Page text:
Emese Thamó (HU)

Emese Thamó is interested in the intersection of technology, art and design. After obtaining her degree in Mathematics at the University of Cambridge, she conducted research on AI explainability and safety at the University of Liverpool.

Photo: Neena Singh

Neena Singh (BE)

Neena Singh (she/her) is a project officer at both the Knowledge Center Data & Society and the research group imec-SMIT VUB. Within the Knowledge Center Data & Society she also works on the topic Ethics in practice in which she is part of the team that is developing an ethical toolbox for organizations.

Photo: Pinelopi Gerasimou

Daphne Dragona (GR)

Daphne Dragona (she/her) is an independent curator, theorist and writer based in Berlin. In her current work, she addresses the challenges of degrowth for art and culture and studies the ambiguous role of technology in times of climate crisis.

Photo: Sruti Modekurty

Sruti Modekurty (US)

Sruti Modekurty (she/her) is currently pursuing an Erasmus Mundus Joint master’s degree in urban climate and sustainability and has a bachelor’s degree in electrical & computer engineering from Carnegie Mellon University.



Challenge description:

Contemporary technology has been created and shaped by predominantly male, white, northern centric, capital-driven perspectives. Not only does it predominantly cater to the needs of just a fragment of the human community, but it is also potentially, in many cases provenly biased against a large majority of people who often do not even have access to technology. We must ask who is represented, who is addressed, whose perspective shapes technologies, who has access to it and who owns the truth fragments generated by non-inclusive systems? Issues range from those requiring easy-to-implement solutions like contrast in web design and reader-software-friendly content management systems to increase accessibility of the web for the visually impaired, to highly complex questions of training data sets for AI models and reasons for technological bias. They even go beyond the digital elements of technology and raise questions of availability and accessibility of physical interfaces with the web. This workshop will tackle questions of inclusion and accessibility both from a makers’ and a users’ perspective. Various facets will be discussed, from data to software and hardware, and from data collection to output production. The final goal is to develop recommendations for a more inclusive, accessible, human and community centered approach to technological development and innovation.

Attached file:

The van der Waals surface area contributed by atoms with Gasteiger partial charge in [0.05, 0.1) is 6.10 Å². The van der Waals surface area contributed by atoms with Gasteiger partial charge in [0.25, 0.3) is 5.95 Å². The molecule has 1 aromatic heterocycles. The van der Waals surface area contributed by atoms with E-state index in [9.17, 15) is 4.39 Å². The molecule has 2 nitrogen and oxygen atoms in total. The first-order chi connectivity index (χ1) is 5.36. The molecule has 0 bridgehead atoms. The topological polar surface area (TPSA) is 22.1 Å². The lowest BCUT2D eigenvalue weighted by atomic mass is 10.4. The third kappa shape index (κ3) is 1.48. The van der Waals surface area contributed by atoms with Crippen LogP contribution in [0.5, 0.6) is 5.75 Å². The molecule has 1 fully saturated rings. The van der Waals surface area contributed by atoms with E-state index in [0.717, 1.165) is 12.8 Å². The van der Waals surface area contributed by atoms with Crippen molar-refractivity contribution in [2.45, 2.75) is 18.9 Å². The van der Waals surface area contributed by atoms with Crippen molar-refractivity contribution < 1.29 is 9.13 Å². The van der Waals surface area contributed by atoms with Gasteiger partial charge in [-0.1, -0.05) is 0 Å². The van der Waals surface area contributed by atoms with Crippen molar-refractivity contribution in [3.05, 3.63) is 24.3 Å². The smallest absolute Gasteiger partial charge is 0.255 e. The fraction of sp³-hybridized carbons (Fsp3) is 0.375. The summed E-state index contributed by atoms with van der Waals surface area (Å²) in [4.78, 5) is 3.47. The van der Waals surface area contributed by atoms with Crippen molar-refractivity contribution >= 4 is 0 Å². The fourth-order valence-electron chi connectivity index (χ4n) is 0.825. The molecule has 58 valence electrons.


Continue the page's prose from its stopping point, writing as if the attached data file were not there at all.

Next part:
Subtopics of the challenge:
  • Accessible ICT: making ICT more accessible for all and fostering the development of accessible technologies;
  • Deficit Assistive technologies: supporting the development of ICT that assists people with disabilities in the digital world;
  • Skills and digital skills: empowering citizens to fight marginalisation and social exclusion, including in careers, through ICT in Education.
Photo: Jan Phoenix

Andres Colmenares (CO/ES)

Andres Colmenares is co-founder of IAM, a creative research lab founded by Lucy Black-Swan and Andres Colmenares based in Barcelona. In close collaboration with a broad network of specialists, they help citizens and organizations make responsible decisions by using futures as tools to anticipate challenges and opportunities, while exploring the socio-ecological impacts of digital technologies and the internet(s) through collective learning initiatives, partnerships and commissioned projects. He is also the director of a pioneering Master program in Design for Responsible AI at ELISAVA and co-founder of the Billion Seconds Institute, a lifelong learning initiative to reimagine the digital economy. He is also strategic advisor of The Supporting Act Foundation.